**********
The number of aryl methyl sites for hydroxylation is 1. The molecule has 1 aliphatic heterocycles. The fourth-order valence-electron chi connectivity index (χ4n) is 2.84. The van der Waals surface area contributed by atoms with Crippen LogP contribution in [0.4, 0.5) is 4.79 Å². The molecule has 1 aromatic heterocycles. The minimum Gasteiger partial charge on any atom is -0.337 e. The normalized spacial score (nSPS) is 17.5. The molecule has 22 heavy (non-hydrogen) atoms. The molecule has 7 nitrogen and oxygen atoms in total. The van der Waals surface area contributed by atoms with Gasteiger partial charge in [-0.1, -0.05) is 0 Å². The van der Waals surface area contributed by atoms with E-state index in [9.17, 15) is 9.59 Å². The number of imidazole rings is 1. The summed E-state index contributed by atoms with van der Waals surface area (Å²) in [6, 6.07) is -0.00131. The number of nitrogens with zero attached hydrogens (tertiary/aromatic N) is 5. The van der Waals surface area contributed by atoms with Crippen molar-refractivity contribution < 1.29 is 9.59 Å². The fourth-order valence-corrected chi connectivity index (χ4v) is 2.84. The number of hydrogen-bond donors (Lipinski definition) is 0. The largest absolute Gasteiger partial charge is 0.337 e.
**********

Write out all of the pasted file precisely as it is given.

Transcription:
The number of aryl methyl sites for hydroxylation is 1. The molecule has 1 aliphatic heterocycles. The fourth-order valence-electron chi connectivity index (χ4n) is 2.84. The van der Waals surface area contributed by atoms with Crippen LogP contribution in [0.4, 0.5) is 4.79 Å². The molecule has 1 aromatic heterocycles. The minimum Gasteiger partial charge on any atom is -0.337 e. The normalized spacial score (nSPS) is 17.5. The molecule has 22 heavy (non-hydrogen) atoms. The molecule has 7 nitrogen and oxygen atoms in total. The van der Waals surface area contributed by atoms with Gasteiger partial charge in [-0.1, -0.05) is 0 Å². The van der Waals surface area contributed by atoms with E-state index in [9.17, 15) is 9.59 Å². The number of imidazole rings is 1. The summed E-state index contributed by atoms with van der Waals surface area (Å²) in [6, 6.07) is -0.00131. The number of nitrogens with zero attached hydrogens (tertiary/aromatic N) is 5. The van der Waals surface area contributed by atoms with Crippen molar-refractivity contribution < 1.29 is 9.59 Å². The fourth-order valence-corrected chi connectivity index (χ4v) is 2.84. The number of hydrogen-bond donors (Lipinski definition) is 0. The largest absolute Gasteiger partial charge is 0.337 e.